Plant-Based Products Generate Less Greenhouse Gas

Approximately one-third of greenhouse gas emissions around the world come from the food industry. Nevertheless, most research primarily focused on a restricted number of broad categories.

A recent study published in the PLOS One journal has dived into a more granular level by examining the environmental effects of the plant-based diet.

In this project, scientists at the School of Medicine, the University of Leeds in the United Kingdom analyzed greenhouse gas emissions of more than 3,000 food products. Based on the numbers of individual foods, they measured an estimate for each diet.

The authors examined the emissions by different aspects, including recommended diet intakes, demographics, and dietary patterns.

After the analysis, they found out that meat products led to around 32 percent of greenhouse gas emissions linked to diet.

Drinks like alcohol, tea, and coffee were linked to 15 percent of emissions, while the number for dairy products was around 14 percent.

Candies, cookies, and cakes may result in around 8 percent of greenhouse gas emissions.

By gender, the diets of women were linked to 41 percent lower greenhouse gas emissions than those of men. This may be explained by differences in drink and meat consumption.

More importantly, vegan diets were linked to 59 percent lower emissions than non-vegan diets.

Based on the results, the authors claim that plant-based diets may both optimize nutritional intakes and reduce carbon footprint. Nevertheless, trade-offs are unavoidable. Increased water use may be one of them.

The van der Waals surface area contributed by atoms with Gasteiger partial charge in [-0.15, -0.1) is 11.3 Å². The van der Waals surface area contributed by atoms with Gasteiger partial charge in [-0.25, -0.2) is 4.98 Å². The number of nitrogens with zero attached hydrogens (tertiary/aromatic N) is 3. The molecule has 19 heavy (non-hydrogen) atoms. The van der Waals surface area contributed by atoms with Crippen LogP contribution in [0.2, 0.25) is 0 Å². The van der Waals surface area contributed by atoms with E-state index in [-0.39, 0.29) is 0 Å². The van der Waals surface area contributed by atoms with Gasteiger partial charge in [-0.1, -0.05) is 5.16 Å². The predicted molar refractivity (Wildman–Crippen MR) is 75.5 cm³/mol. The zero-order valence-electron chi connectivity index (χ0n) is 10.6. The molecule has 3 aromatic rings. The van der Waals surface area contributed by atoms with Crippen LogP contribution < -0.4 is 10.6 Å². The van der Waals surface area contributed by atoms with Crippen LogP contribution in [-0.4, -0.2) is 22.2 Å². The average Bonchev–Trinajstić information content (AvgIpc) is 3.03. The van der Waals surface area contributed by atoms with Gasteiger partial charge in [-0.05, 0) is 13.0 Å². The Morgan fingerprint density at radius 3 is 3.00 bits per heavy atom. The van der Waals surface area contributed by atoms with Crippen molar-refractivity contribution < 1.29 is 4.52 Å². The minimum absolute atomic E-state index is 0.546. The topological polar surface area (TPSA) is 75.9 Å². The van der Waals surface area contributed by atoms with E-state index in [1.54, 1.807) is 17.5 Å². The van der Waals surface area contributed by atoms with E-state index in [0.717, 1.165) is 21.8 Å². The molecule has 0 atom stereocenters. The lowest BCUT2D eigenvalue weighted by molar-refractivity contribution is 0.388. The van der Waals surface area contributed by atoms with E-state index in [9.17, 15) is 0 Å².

To deal with climate change, we need crucial changes in all sections, including the food industry. This should be the efforts from both sides: the producers and consumers. Consumer practices should be changed, in terms of food wasted and food consumed.

Some other experts believe that it is industrialization, not the type of diet that poses the biggest risk to the environment.

There are, however, certain drawbacks to the research. It only calculated greenhouse gas emissions, but many other environmental factors should be taken into consideration to ensure coherence in the food production network. For instance, the production of olive oil may release low greenhouse gas, but it consumes a large amount of water.

It can be very complicated to understand the associations between the food products we consume and their effects on the environment. This requires a comprehensive analysis of every factor, including packaging manufacturing, land usage, food logistics, and others in between.

This research helps us create a better picture. However, more studies should be done to find out other links.


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